Japan and the United States agreed Tuesday to speed up bilateral talks on a planned review of the U.S. military deployment in Japan.

Vice Foreign Minister Yukio Takeuchi and U.S. Deputy Secretary of State Richard Armitage reached this agreement during sub-Cabinet-level talks, according to a Japanese official.

The official declined to provide further details of the the discussion between Armitage and Takeuchi.

Foreign Minister Nobutaka Machimura said last week that Japan and the United States must see a path by the end of this year with regard to reaching an agreement on how U.S. forces will be realigned here.

Japanese government sources had said earlier that ongoing talks on the realignment of U.S. forces in Japan covered the possibility of transferring the headquarters of the U.S. Army’s First Corps from the state of Washington to Camp Zama in Kanagawa Prefecture.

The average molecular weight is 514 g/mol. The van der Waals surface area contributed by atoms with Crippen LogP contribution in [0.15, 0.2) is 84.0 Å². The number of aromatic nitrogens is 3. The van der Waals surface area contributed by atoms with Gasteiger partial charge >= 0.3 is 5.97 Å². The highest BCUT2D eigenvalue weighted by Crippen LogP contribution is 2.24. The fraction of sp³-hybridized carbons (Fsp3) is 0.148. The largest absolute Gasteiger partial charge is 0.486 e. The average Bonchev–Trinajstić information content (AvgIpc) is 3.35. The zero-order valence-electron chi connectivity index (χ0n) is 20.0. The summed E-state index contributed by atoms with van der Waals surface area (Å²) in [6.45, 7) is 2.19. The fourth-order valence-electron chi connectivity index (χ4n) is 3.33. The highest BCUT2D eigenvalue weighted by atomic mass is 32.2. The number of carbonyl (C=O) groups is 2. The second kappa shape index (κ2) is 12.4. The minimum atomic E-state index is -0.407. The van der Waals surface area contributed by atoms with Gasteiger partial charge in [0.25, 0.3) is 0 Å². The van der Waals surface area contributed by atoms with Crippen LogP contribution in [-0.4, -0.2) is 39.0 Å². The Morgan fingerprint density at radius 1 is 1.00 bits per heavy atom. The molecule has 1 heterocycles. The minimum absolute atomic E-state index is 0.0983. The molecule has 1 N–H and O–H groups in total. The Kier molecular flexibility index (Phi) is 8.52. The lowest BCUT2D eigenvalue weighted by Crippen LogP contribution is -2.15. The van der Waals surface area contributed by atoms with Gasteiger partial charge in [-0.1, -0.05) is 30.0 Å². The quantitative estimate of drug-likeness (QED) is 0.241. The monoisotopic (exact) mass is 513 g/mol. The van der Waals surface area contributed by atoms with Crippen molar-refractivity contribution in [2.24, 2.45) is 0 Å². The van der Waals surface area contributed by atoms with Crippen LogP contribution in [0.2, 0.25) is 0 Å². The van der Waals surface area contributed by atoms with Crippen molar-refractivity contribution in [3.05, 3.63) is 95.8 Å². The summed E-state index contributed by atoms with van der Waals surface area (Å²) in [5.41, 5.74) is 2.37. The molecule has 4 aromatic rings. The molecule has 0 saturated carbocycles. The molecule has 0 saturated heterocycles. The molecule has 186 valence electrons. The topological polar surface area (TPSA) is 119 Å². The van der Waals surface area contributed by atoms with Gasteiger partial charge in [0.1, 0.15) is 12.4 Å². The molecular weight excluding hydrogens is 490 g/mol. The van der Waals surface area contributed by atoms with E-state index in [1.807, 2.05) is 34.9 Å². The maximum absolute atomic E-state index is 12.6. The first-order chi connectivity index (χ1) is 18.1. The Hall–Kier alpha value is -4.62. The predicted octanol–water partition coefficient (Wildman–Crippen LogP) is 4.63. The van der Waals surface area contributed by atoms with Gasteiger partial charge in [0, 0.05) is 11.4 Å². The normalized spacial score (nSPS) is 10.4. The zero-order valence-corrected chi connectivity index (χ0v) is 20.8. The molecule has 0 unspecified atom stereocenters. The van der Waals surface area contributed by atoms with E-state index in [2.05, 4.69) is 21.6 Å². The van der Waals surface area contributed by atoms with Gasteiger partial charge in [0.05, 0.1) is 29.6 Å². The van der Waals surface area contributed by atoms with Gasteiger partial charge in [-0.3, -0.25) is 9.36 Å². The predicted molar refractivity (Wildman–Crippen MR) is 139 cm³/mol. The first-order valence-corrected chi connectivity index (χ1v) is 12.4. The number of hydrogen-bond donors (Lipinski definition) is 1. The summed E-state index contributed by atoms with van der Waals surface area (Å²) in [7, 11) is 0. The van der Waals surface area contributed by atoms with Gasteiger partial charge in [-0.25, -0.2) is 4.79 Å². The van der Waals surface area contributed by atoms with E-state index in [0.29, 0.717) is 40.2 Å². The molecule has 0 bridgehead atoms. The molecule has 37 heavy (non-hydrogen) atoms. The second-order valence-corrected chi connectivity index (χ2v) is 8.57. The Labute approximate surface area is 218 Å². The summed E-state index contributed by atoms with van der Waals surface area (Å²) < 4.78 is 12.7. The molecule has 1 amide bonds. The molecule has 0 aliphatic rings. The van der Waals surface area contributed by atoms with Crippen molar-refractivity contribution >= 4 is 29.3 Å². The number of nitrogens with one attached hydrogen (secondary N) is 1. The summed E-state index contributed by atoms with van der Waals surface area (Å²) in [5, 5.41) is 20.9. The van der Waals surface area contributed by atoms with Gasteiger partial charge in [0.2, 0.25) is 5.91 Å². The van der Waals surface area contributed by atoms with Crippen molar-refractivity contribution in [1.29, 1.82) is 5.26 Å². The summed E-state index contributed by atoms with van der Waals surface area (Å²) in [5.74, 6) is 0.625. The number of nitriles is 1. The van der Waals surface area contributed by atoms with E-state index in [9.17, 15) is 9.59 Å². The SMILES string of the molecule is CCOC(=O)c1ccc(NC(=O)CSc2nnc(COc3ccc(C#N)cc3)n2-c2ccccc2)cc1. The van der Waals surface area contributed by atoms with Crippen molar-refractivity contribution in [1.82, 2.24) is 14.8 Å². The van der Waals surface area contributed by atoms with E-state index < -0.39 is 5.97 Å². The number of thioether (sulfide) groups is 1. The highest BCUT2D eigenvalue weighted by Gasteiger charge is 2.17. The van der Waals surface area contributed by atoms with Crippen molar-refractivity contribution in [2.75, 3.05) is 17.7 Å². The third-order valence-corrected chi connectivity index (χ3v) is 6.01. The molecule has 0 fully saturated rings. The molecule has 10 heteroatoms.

The two countries are also mulling the possible relocation of U.S. Marine forces in Okinawa Prefecture to other areas of Japan or to foreign countries, as well as Japan-U.S. joint use of Yokota Air Base in suburban Tokyo, which is currently used exclusively by the U.S. military, the sources said.

On Tuesday, Japan and the United States also reaffirmed their commitment to urging North Korea to return unconditionally to the deadlocked six-party talks on Pyongyang’s nuclear arms program, the official said.

The talks involve host China, Japan, North Korea, South Korea, Russia and the United States.

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